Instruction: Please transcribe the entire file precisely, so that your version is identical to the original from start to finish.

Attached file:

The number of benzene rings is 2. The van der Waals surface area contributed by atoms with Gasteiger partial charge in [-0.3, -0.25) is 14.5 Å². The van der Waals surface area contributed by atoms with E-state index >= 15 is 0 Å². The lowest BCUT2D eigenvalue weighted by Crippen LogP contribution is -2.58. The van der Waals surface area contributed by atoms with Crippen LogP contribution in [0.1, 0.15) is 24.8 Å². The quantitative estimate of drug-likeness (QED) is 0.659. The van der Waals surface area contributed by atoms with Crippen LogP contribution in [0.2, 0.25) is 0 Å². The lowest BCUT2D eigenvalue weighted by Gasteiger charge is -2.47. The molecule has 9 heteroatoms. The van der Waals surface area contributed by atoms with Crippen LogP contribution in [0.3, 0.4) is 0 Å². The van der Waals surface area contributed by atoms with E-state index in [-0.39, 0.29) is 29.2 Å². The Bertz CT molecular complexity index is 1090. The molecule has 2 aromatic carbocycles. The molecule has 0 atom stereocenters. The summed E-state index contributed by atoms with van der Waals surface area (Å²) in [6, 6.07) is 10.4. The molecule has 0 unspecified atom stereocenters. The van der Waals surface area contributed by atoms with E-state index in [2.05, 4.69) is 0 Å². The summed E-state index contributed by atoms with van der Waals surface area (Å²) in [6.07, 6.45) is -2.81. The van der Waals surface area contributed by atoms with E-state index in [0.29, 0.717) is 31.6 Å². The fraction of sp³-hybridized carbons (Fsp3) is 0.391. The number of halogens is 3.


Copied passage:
The number of benzene rings is 2. The van der Waals surface area contributed by atoms with Gasteiger partial charge in [-0.3, -0.25) is 14.5 Å². The van der Waals surface area contributed by atoms with E-state index >= 15 is 0 Å². The lowest BCUT2D eigenvalue weighted by Crippen LogP contribution is -2.58. The van der Waals surface area contributed by atoms with Crippen LogP contribution in [0.1, 0.15) is 24.8 Å². The quantitative estimate of drug-likeness (QED) is 0.659. The van der Waals surface area contributed by atoms with Crippen LogP contribution in [0.2, 0.25) is 0 Å². The lowest BCUT2D eigenvalue weighted by Gasteiger charge is -2.47. The molecule has 9 heteroatoms. The van der Waals surface area contributed by atoms with Crippen LogP contribution in [0.3, 0.4) is 0 Å². The van der Waals surface area contributed by atoms with E-state index in [-0.39, 0.29) is 29.2 Å². The Bertz CT molecular complexity index is 1090. The molecule has 2 aromatic carbocycles. The molecule has 0 atom stereocenters. The summed E-state index contributed by atoms with van der Waals surface area (Å²) in [6, 6.07) is 10.4. The molecule has 0 unspecified atom stereocenters. The van der Waals surface area contributed by atoms with E-state index in [2.05, 4.69) is 0 Å². The summed E-state index contributed by atoms with van der Waals surface area (Å²) in [6.07, 6.45) is -2.81. The van der Waals surface area contributed by atoms with E-state index in [0.29, 0.717) is 31.6 Å². The fraction of sp³-hybridized carbons (Fsp3) is 0.391. The number of halogens is 3.